Like Graffiti On The Walls Of The Heartland

Gloria’s hands shake as she tries for the third time to get the damn eyeliner on. It just looks like shit, though, like everything else they’ve done. It’s all gone to shit. She closes her eyes and rubs at them with her palms, but all it does is combine with her messy hair to make her look like she hasn’t slept.

Well, she hasn’t, so no problem there.

She desperately wants to go out and do something, anything. If she can just figure out what the right thing is, they can still fix this. They can still save the world, or whatever stupid idea it was that sounded so perfect at the time. She doesn’t even remember what made it sound like such a good idea. It felt right. It all made sense.

Now she just wants a cigarette to take the edge off and an adrenaline rush to give it back. Her paranoia used to be enough to give her the rush, but they’ve been hiding for two days now and the butterflies in her stomach have laid heavy, sick eggs. Arrest warrant or not, if she doesn’t go out soon she’s going to start screaming.

She paces, then flops down on the floor and starts paging through the conspiracy books, the anarchy zines, the underground newspapers, but nothing’s getting though her brain tonight. There’s clippings from the papers, too, just to add to the noise. All the letters are running together and she’s tired of them.

Just a quick ride, she tells herself, and she’ll wear her helmet so nobody will recognize her. She leaves the building and pulls her bike out from behind the dumpster, starting it up and speeding into the heart of the city.

She’s trying to keep her eyes on the road, but it’s hard – the whole place feels so different from the one they left. Of course, they one they left was on fire, but that was different. It feels different from the place they started the damn riot. That was the goal, to get things moving, to shake them up.

The city feels shaken, and much as she hates to admit it, Gloria feels a little shaken too.

There’s only a little foot traffic, and everyone who’s out is hurrying. Nobody’s looking up. Their eyes are on the ground, and on the police presence she’s only started to notice. Damn, she better slow down. The last thing she needs is to get pulled over.

She does one lap, then a second, and then she realizes it. This is her fault. She left. She’d seen the news – people were arrested, some just for being in the wrong place at the wrong time. People were hurt. People had died believing in her words. Some of the people who’d believed in her were still in jail, and they would probably be there for a while.

And here she is, riding around with her face covered. What is she doing? There’s got to be more to it than this. No, getting arrested won’t do anyone any good, but that’s not the only solution. They don’t need to see her captured. They just need to know she’s still out here, fighting the good fight.

Hiding from the good fight, her self-doubt whispers, but she guns her bike and lets the adrenaline shut the voice up.

It’s only a few minutes before she spots the perfect location. The building is empty this late, and the street is quiet. It’s a respectable business district, there aren’t going to be many disreputable people hanging out here after dark. The police are, for the most part, elsewhere. She’s going to be careful anyway, of course. No point in taking chances.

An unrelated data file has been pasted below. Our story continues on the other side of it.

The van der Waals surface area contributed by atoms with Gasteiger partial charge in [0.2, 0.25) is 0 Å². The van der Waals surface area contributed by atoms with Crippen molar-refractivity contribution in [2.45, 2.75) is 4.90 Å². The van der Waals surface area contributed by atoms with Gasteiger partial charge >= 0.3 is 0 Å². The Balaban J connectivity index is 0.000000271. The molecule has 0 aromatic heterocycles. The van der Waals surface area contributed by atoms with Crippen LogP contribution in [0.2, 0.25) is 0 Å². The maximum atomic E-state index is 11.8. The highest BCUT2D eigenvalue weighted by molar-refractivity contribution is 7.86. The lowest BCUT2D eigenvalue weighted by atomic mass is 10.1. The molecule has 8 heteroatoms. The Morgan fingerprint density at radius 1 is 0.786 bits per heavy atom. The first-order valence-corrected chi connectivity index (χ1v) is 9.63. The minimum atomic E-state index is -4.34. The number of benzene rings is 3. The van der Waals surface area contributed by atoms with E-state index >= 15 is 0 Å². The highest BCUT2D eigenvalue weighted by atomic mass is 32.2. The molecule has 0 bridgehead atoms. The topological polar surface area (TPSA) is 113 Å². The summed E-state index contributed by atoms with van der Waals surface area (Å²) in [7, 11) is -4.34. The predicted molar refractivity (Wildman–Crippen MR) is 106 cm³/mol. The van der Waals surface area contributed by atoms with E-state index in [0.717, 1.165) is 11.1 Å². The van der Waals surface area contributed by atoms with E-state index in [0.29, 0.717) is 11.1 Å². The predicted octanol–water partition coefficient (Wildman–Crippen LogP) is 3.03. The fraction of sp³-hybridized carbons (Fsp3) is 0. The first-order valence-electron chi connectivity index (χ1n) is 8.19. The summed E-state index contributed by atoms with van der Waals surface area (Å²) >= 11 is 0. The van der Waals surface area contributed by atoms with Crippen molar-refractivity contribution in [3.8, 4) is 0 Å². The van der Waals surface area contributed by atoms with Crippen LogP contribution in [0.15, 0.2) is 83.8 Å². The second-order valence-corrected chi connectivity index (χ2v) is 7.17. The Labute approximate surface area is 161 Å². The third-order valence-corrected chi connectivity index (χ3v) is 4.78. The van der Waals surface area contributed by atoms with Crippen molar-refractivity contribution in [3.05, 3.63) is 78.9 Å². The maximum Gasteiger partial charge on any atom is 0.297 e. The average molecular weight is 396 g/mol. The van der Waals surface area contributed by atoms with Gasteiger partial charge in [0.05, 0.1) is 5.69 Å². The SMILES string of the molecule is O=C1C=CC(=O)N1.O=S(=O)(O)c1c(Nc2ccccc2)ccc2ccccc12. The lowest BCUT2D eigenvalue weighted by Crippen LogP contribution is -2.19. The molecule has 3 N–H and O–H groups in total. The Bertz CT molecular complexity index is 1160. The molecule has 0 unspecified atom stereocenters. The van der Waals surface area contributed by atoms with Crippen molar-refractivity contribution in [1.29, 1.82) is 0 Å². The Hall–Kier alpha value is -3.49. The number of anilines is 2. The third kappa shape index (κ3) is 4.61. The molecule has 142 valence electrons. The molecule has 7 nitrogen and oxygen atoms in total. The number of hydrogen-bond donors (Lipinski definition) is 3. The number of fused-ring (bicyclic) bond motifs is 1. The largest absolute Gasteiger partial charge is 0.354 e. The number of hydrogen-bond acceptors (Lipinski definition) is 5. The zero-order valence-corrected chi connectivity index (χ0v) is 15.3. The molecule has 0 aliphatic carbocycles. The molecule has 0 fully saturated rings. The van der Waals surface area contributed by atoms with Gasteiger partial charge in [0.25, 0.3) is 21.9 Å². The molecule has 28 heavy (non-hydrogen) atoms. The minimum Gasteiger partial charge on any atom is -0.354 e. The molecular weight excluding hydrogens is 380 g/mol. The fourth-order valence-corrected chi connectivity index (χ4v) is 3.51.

She parks her bike in a narrow alley. There’s barely room to turn around here, and there’s a chance she’ll get pinned in, but she figures it’s worth the risk. After ten minutes pass without a patrol car, she pulls a few half-empty cans of spray paint out of her bike’s storage and leaves the relative safety of the alley.

Her hands aren’t shaking anymore. This is art, and this is the message, and this is the most hopeful thing she knows. She paints as high as she can reach, and she just keeps going along the brickwork canvas laid out so thoughtfully for her.

There’s motion in the corner of her vision and she turns. It’s a car about two blocks up. Could be anything, but probably not anything.

Gloria waits long enough to sign her name, bright white letters against the dark red, and then she dashes back toward the alley just as the siren starts. She shoves the paint cans back into the empty space below the seat, almost forgetting how to make them all fit. The siren cuts through her thoughts, and the self-doubt is back, telling her what a bad revolutionary she is, panicking at everything. Running away again.

But she’s not going to let herself get arrested for tagging, of all things. She takes off, gunning it as fast as she dares. Dying a martyr is maybe less embarrassing than being arrested with a spray can like a thirteen year old, but it’s still not real high on her to-do list.

Through the park, through the suburbs, looping back around – she loses the cops eventually, thank god, and slows down to a reasonable speed. Just another respectable motorist.

He’s waiting when she gets back, all wide eyes and nervous energy and his dark hair frizzing like he’s taking an electrical shock. She could play his muscles like violin strings, if she wants, but not right now. Right now she just wants to tell him about it, about what they’re doing to the city and how are they going to fix it? She has ideas but she needs to talk them out.

He puts his fingers over her lips. She starts to pull away but he’s right – she’s desperately tired and so is he. Sleep first, save the world later.

As long as she’s not helpless, there’s still time.

Written for FairestCat, inspired by Green Day’s ‘Gloria’ for Yuletide 2009.